Holographic receptionists, buildings that predict faults before they even happen and controlling your room through your phone. Students halls of the future are far removed from their grubby stereotype; and with investors queuing up to pump their cash into new developments, the future is nearer than you think.
Institutional investors spent more than £4.3bn buying 51,150 student rooms in the UK last year, according to Savills. The value of contracts awarded to build student housing totalled more than the deals to build care homes, housing associations, local authority housing and sheltered housing combined, Barbour ABI wrote in a recent report.
Some students are already enjoying top accommodation featuring grand pianos and cinema rooms, but the student of the future will be lapping up even more luxury.
Experts at Mystudenthalls.com have teamed up with designer Alexander Purcell Rodrigues of APR Design to illustrate what the enormous investment into student accommodation could translate into.
Check in with a holographic receptionist
Soon, AI receptionists may well become the norm for many students – augmented reality will give them an instant bearing in their new city providing directions, useful services and points of interest. ‘Tele-relationship services’ will combine AI and holographic avatars to allow for real-time interactions. From streamlining check-in to personal notifications (e.g. “you have received a package”), this technology could provide 24/7 assistance to students, many of whom will be living away from home for the first time.
Charge your device anywhere
Induction charging is hitting the mainstream with technology becoming available that allows charging coils to be incorporated into the fabric of a building. So, students will be able to charge their electronic devices simply by placing them on top of any surface.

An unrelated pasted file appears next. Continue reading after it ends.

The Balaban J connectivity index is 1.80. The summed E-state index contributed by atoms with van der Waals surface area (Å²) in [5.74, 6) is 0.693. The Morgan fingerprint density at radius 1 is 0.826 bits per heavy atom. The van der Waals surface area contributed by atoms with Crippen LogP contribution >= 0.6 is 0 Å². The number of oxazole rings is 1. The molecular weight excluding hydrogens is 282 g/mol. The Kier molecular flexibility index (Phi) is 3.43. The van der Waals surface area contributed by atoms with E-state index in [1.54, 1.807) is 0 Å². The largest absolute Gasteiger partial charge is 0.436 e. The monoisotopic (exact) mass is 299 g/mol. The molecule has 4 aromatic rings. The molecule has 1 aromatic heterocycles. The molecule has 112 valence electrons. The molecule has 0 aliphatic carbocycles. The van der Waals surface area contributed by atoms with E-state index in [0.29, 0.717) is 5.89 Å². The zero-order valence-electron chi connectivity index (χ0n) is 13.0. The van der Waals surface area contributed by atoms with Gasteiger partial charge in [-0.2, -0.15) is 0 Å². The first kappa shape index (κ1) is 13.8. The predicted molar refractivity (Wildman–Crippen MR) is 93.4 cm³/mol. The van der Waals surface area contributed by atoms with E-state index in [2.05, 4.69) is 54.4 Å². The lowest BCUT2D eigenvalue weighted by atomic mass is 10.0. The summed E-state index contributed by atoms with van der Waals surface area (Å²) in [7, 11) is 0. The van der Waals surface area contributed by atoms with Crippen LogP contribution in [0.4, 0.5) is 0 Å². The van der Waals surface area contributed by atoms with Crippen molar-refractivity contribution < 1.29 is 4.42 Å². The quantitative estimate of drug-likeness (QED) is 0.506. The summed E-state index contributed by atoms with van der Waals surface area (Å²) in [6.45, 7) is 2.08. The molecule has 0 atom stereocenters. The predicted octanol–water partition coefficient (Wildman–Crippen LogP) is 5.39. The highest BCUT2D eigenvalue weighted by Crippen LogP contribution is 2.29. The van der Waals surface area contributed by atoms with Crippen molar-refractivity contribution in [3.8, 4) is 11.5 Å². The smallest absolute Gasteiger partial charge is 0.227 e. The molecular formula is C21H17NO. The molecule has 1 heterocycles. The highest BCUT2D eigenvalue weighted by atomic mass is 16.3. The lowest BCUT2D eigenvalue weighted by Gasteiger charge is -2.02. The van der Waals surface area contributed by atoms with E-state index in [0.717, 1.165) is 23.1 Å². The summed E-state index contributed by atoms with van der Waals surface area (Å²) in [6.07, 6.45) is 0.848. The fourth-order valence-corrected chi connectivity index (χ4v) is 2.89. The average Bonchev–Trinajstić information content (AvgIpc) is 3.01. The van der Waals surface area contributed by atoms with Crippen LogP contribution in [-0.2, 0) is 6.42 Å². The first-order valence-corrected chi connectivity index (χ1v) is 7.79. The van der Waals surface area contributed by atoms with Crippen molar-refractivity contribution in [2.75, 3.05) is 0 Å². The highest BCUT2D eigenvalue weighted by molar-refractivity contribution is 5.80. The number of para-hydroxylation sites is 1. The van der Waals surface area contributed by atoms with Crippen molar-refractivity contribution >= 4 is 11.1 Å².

Smart Buildings that predict and solve problems before they exist
As building systems become connected to the internet, we’ll see the rise of “smart buildings” where buildings will predict maintenance issues before they exist and warn management teams. So, for example, they’ll receive an alert before a boiler part needs to be replaced or the fridge needs to be serviced, resulting in fewer maintenance issues causing disruption for students.
Interacting with the building through your phone
On a more personal level, students will be able to communicate with the building through their phone. They might schedule washers and dryers to be alerted when the cycle has finished, book study rooms or shared bicycles and have their daily schedules and directions sent to them using push notifications as they walk out the door. Similarly, they could even get a notification to switch their lights off as they leave.
Smart, eco-friendly buildings
Smart buildings will also be greener, cleaner buildings. They will be able to manage their own systems, controlling energy consumption, temperature and air quality based on room occupancy at any given time of the day. Plus, Tesla solar roof panels will be a commonplace way of sourcing energy – students could even use them to charge their electric cars.
Carbon Negative Concrete
Environmentally-friendly options will pervade student accommodation design – right down to using recycled and renewable building materials. For example, carbon negative concrete substitutes are now available that are made of 95% recycled materials. These materials hope to replace the billions of tons of concrete produced each year and actually absorb carbon monoxide during the hardening process rather than creating it.
Hotel-style communal areas
Living in student accommodation is the only time you’re likely to sleep, study, cook, entertain, socialise, and relax all in the same place. Designers are beginning to adjust plans to account for how pivotal communal areas are in student life – some of the most prolific millennial start-ups have been born between university flatmates! In the future, we’re likely to see a relaxed hotel-style lobby at the core of every hall, where you’ll find the reception, café, an informal break out area and social hub with separate group study rooms, screening rooms, function spaces and games areas dispersed through the buildings.
No more dining tables
In a ‘normal’ kitchen, the cabinets are usually located around the walls with a dining table in the middle. But students – who are all on differing schedules – will rarely sit down at a dining table together. Instead, imagine a kitchen space where the dining and cooking areas are blurred – so at any one time, some students might be cooking, others preparing food, eating or perched at the counter having a tea break. This creates a better flow for multiple people with their own lives and schedules to cook, eat and interact simultaneously.